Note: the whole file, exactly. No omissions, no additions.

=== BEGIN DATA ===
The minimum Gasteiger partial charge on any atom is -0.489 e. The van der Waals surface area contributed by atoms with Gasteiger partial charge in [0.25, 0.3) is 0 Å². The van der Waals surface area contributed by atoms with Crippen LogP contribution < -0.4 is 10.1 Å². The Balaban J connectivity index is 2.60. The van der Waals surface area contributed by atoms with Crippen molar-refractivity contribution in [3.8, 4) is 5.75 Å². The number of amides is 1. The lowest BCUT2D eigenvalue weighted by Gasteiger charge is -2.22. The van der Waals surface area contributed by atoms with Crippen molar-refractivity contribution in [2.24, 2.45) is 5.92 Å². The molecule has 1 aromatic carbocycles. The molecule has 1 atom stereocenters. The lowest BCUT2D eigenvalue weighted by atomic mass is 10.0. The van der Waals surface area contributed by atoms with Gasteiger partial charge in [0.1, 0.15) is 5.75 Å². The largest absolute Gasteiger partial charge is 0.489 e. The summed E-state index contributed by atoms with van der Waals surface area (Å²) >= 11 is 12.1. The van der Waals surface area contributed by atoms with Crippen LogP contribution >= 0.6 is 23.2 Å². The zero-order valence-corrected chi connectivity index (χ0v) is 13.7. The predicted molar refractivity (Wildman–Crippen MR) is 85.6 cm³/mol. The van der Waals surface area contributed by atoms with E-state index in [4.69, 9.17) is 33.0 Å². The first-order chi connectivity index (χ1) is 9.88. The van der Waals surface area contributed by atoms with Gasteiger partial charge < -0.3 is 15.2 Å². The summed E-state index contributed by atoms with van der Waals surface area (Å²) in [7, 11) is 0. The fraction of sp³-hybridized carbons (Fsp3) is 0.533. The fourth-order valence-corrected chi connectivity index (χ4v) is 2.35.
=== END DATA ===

The minimum Gasteiger partial charge on any atom is -0.489 e. The van der Waals surface area contributed by atoms with Gasteiger partial charge in [0.25, 0.3) is 0 Å². The van der Waals surface area contributed by atoms with Crippen LogP contribution < -0.4 is 10.1 Å². The Balaban J connectivity index is 2.60. The van der Waals surface area contributed by atoms with Crippen molar-refractivity contribution in [3.8, 4) is 5.75 Å². The number of amides is 1. The lowest BCUT2D eigenvalue weighted by Gasteiger charge is -2.22. The van der Waals surface area contributed by atoms with Crippen molar-refractivity contribution in [2.24, 2.45) is 5.92 Å². The molecule has 1 aromatic carbocycles. The molecule has 1 atom stereocenters. The lowest BCUT2D eigenvalue weighted by atomic mass is 10.0. The van der Waals surface area contributed by atoms with Gasteiger partial charge in [0.1, 0.15) is 5.75 Å². The largest absolute Gasteiger partial charge is 0.489 e. The summed E-state index contributed by atoms with van der Waals surface area (Å²) >= 11 is 12.1. The van der Waals surface area contributed by atoms with Crippen LogP contribution >= 0.6 is 23.2 Å². The zero-order valence-corrected chi connectivity index (χ0v) is 13.7. The predicted molar refractivity (Wildman–Crippen MR) is 85.6 cm³/mol. The van der Waals surface area contributed by atoms with E-state index in [4.69, 9.17) is 33.0 Å². The first-order chi connectivity index (χ1) is 9.88. The van der Waals surface area contributed by atoms with Gasteiger partial charge < -0.3 is 15.2 Å². The summed E-state index contributed by atoms with van der Waals surface area (Å²) in [7, 11) is 0. The fraction of sp³-hybridized carbons (Fsp3) is 0.533. The fourth-order valence-corrected chi connectivity index (χ4v) is 2.35.